Monument Valley MAY 17, 2020 AT 9:23 AM
A sign reads "Navajo Monument Vally Tribal Park Closed Until Further Notice" posted at the entrance of Monument Valley in Oljato-Monument Valley, Utah, on the Navajo reservation April 19, 2020. The reservation has some of the highest rates of coronavirus in the country. If Navajos are susceptible to the virus' spread in part because they are so closely knit, that's also how many believe they will beat it.
The Navajo Nation went into lockdown this weekend and will remain that way for now as most of Utah enters the “yellow” phase of COVID-19 response.
For the Navajo people, this pandemic has not yet hit its peak. Yet, COVID-19 has been given the name “Dikos Ntsaaigii,” a Navajo phrase meaning “the cold that is enormous.”
In San Juan County, the majority of COVID-19 cases reported came from the Navajo Nation, where healthcare services are in short supply and the community faces a lack of electricity and water. One of the doctors working on the Navajo Reservation in Monument Valley, Dr. Phillip Smith, said that COVID-19 has had a great impact.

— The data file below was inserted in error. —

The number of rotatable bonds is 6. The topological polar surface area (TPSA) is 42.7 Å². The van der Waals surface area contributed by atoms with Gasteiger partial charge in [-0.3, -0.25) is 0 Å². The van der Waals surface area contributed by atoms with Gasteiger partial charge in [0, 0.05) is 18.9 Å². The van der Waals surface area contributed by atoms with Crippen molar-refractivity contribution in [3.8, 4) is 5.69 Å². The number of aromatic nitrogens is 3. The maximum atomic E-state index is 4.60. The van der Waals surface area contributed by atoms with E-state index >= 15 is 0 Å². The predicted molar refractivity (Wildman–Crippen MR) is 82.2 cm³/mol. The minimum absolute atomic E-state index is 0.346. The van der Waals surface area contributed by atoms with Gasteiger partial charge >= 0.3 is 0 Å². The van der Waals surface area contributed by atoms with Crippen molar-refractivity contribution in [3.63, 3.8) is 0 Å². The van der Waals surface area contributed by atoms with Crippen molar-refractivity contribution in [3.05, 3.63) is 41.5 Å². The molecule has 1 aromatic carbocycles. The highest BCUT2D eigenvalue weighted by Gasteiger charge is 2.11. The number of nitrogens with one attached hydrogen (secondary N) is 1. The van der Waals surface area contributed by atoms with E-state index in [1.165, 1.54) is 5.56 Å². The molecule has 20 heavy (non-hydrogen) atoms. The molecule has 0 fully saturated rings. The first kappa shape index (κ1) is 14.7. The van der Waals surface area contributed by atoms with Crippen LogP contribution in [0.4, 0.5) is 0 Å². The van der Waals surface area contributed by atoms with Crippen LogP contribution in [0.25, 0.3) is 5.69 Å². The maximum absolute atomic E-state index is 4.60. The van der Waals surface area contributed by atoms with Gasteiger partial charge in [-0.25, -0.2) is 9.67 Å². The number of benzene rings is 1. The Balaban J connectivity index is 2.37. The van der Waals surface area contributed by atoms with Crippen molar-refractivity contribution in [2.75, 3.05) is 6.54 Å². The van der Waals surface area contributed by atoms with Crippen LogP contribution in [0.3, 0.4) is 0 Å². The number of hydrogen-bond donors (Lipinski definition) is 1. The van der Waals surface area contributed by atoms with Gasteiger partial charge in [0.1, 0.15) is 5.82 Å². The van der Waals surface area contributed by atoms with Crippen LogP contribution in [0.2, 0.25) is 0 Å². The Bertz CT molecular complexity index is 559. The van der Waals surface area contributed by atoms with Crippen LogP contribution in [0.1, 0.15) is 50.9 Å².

“We probably have about 190 cases and we’ve had three deaths (in the Utah portion of the reservation),” he said.
His daughter, Tanana, a research professor with the Stegner Center at the University of Utah’s S.J. Quinney College of Law, said, “That’s where our Navajo is leading, with the third-highest infection rate in the country when you look at the entire country.”
As of Saturday, the death count on the Navajo Nation reached 140 with 3,912 confirmed cases of COVID-19. Smith’s sister, Florence, was amongst the casualties on one of the hardest-hit reservations which is located in McKinley County, New Mexico.
“She passed away in an ICU and we had her funeral on Thursday. Of course, it was a difficult setting, mainly because we couldn’t gather,” Smith said.
The Navajo Nation went on lockdown with a strict curfew in place, as most of the rest of Utah entered the “yellow” phase of the state’s virus response plan.
The reservation will remain in lockdown for the next three weeks, during which all stores, gas stations and restaurants will stay closed. Residents must remain in their homes unless they are an approved essential worker with a permission slip.
Non-compliance could result in a fine up to $1,000, and Smith said, “police are enforcing.”